Len Keso – Member in the Spotlight

Len Keso just reached his 34th anniversary working for Maricopa County. For the past 27 years, he has served in the Clerk of the Superior Court’s Office for Maricopa County where today he is their Communications Officer. Prior to this, he served seven years in the Public Information Office for the Maricopa County Board of Supervisors. During his long county tenure, he has worked in all areas of Communications – publications, events, photography, writing, graphics, design, website, media, displays, a little of video and more … plus several non-communication roles. Today, he primarily focuses on internal communications, which he loves as he enjoys interacting with the office’s nearly 700 employees. He has created over 390 monthly newsletters, produced 29 annual reports, and worked with 19 elected officials during his county service.

Len is originally from Albuquerque, NM. He graduated from Grand Canyon University with a Communications degree. He met his wife at GCU during freshman orientation (three days after arriving). He proposed to her at the bottom of Grand Canyon National Park when they hiked down as part of a GCU elective class that was held in January. They married their senior year. She is currently a professor in the College of Education at GCU and their two children, and their daughter-in-law are also GCU graduates. Len and his wife are also members of the GCU Boosters Club.

Len loves to travel and has taken his family to all 50 states and seven Canadian provinces. He is now on a quest to visit as many US national parks as possible and is currently at number 51 out of the 63 national parks.

In the past, Len has won several IABC Copper Quills and a few Silver Quills for his communications work. He hopes to attend the Southern Region Conference in October.

 

Three Questions for Len

What was the worst job you ever had?
I really haven’t had a “worst job,” but I did have an interesting job. It was my very first one when I worked for my uncle who was a beekeeper. Mainly, I extracted the honey from the honeycomb frames within the hives through a machine. It was not an easy-going job and I really was “busy as a bee.” I got stung several times; the worst of which was on top of my head. When I went to touch my head from feeling the bee crawling around in my hair, I forgot that my hands were covered in honey and so not only did I get a very bad headache from the sting it gave me, but I also had very sticky hair from the honey on my hands. One fun job perk I enjoyed was tasting the flavors of honey from different parts of New Mexico.

If you could live anywhere in the world for a year, where would it be?
Being a great lover of US geography that is a very tough question for me as I like most all places in our nation and so it has to be a place here in America. I simply love driving and looking around the US whether it is scenic or not so scenic. It may sound as a surprise, but I would pick South Dakota! That may seem as a very curious pick from the choice of “anywhere in the world,” but the Mount Rushmore area is among my favorite spots as there is so much to see and do and it is beautiful. You are also close to other states with interesting things to see and do as well (like Wyoming, Idaho, Montana, Minnesota). Plus, I would get the chance to truly experience all four seasons. Kentucky would probably be my second choice. I love the scenery and greenery, and again, you are close to other states to explore their interesting sites. Oregon has perhaps some of the most beautiful, diverse scenery.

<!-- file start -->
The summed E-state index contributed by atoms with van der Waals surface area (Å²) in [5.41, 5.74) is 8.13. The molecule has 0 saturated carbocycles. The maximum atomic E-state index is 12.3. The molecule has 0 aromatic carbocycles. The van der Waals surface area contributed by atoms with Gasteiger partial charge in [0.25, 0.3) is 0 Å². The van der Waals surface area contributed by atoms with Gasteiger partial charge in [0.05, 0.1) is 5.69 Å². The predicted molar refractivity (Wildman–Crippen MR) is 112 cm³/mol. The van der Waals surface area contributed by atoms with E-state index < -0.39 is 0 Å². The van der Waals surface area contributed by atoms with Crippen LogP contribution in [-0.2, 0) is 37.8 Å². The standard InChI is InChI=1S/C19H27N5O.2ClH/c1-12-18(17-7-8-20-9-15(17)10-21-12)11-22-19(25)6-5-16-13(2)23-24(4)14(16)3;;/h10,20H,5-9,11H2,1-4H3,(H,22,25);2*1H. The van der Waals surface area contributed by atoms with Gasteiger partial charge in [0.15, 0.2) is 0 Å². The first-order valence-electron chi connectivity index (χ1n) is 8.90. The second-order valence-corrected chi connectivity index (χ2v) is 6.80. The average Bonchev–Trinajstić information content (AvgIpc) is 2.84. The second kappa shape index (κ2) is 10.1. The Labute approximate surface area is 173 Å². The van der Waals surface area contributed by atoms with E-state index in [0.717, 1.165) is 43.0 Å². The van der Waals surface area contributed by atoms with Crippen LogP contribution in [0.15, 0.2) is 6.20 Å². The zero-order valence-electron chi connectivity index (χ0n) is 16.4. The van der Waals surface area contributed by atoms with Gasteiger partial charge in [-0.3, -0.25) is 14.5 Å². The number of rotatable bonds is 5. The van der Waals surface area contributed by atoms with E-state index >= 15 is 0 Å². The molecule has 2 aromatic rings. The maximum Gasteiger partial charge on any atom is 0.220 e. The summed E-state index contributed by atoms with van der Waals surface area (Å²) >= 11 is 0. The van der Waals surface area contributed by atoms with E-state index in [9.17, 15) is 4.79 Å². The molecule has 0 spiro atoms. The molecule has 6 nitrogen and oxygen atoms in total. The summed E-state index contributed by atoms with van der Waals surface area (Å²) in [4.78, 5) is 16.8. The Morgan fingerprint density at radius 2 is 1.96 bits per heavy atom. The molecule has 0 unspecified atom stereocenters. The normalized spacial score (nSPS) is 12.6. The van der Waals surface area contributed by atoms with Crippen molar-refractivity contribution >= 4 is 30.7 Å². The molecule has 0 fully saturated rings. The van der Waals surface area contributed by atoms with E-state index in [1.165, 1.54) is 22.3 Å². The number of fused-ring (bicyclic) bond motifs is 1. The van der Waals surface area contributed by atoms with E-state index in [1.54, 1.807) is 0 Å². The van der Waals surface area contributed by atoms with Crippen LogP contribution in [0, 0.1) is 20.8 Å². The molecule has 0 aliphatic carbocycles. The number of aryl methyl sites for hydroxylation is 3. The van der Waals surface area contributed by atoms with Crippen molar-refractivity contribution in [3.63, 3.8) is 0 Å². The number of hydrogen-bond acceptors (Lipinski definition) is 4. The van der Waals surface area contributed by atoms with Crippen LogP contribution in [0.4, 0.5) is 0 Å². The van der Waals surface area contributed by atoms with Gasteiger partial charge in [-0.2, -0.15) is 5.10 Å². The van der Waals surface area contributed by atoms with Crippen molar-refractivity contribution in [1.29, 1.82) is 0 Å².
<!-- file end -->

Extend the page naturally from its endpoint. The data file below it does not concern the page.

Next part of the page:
What’s the best piece of business advice you’ve ever been given?
This is advice that has developed over the course of time from working with many people who significantly contributed and provided valuable input to my career and work projects – going all the way back to my college journalism professor, who was extremely tough and also an editor for the Arizona Republic.

Be open to feedback on your work. Welcome it. Don’t be offended or take it personally if they have suggestions or changes. Other people’s constructive comments can help make your work much better. They see things that you do not always see or have other perspectives to consider. It helps you grow and learn and it broadens the impact of your work. Many times, it can produce new ideas within yourself to create something much better with greater approval, accuracy and effectiveness. It also gives you an added layer of protection and comfort as others have seen it. However, if you feel particularly strong about something in your work and have a certain reason for it, be confident in yourself, your work choices, and your experience. Lastly, always proof your work over and over.